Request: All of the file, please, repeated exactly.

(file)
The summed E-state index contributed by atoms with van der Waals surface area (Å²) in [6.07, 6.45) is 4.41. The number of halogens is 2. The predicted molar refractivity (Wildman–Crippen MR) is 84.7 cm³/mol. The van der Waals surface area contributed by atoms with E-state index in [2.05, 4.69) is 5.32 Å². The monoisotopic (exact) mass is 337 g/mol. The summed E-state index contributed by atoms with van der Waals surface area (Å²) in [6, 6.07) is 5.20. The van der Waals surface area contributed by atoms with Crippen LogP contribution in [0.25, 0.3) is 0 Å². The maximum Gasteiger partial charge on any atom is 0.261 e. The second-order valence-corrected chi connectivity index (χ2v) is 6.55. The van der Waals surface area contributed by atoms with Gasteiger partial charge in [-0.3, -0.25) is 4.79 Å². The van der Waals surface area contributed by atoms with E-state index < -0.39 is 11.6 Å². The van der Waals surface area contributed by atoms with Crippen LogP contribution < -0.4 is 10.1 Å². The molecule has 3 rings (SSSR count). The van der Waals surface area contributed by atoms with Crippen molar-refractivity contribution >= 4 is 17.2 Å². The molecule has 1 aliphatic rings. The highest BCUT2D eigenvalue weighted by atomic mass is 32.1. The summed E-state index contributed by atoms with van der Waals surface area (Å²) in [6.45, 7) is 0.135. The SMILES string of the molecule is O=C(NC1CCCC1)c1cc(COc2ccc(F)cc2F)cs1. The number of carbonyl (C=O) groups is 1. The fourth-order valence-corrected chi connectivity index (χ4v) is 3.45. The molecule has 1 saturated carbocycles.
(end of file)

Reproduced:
The summed E-state index contributed by atoms with van der Waals surface area (Å²) in [6.07, 6.45) is 4.41. The number of halogens is 2. The predicted molar refractivity (Wildman–Crippen MR) is 84.7 cm³/mol. The van der Waals surface area contributed by atoms with E-state index in [2.05, 4.69) is 5.32 Å². The monoisotopic (exact) mass is 337 g/mol. The summed E-state index contributed by atoms with van der Waals surface area (Å²) in [6, 6.07) is 5.20. The van der Waals surface area contributed by atoms with Crippen LogP contribution in [0.25, 0.3) is 0 Å². The maximum Gasteiger partial charge on any atom is 0.261 e. The second-order valence-corrected chi connectivity index (χ2v) is 6.55. The van der Waals surface area contributed by atoms with Gasteiger partial charge in [-0.3, -0.25) is 4.79 Å². The van der Waals surface area contributed by atoms with E-state index < -0.39 is 11.6 Å². The van der Waals surface area contributed by atoms with Crippen LogP contribution < -0.4 is 10.1 Å². The molecule has 3 rings (SSSR count). The van der Waals surface area contributed by atoms with Crippen molar-refractivity contribution >= 4 is 17.2 Å². The molecule has 1 aliphatic rings. The highest BCUT2D eigenvalue weighted by atomic mass is 32.1. The summed E-state index contributed by atoms with van der Waals surface area (Å²) in [6.45, 7) is 0.135. The SMILES string of the molecule is O=C(NC1CCCC1)c1cc(COc2ccc(F)cc2F)cs1. The number of carbonyl (C=O) groups is 1. The fourth-order valence-corrected chi connectivity index (χ4v) is 3.45. The molecule has 1 saturated carbocycles.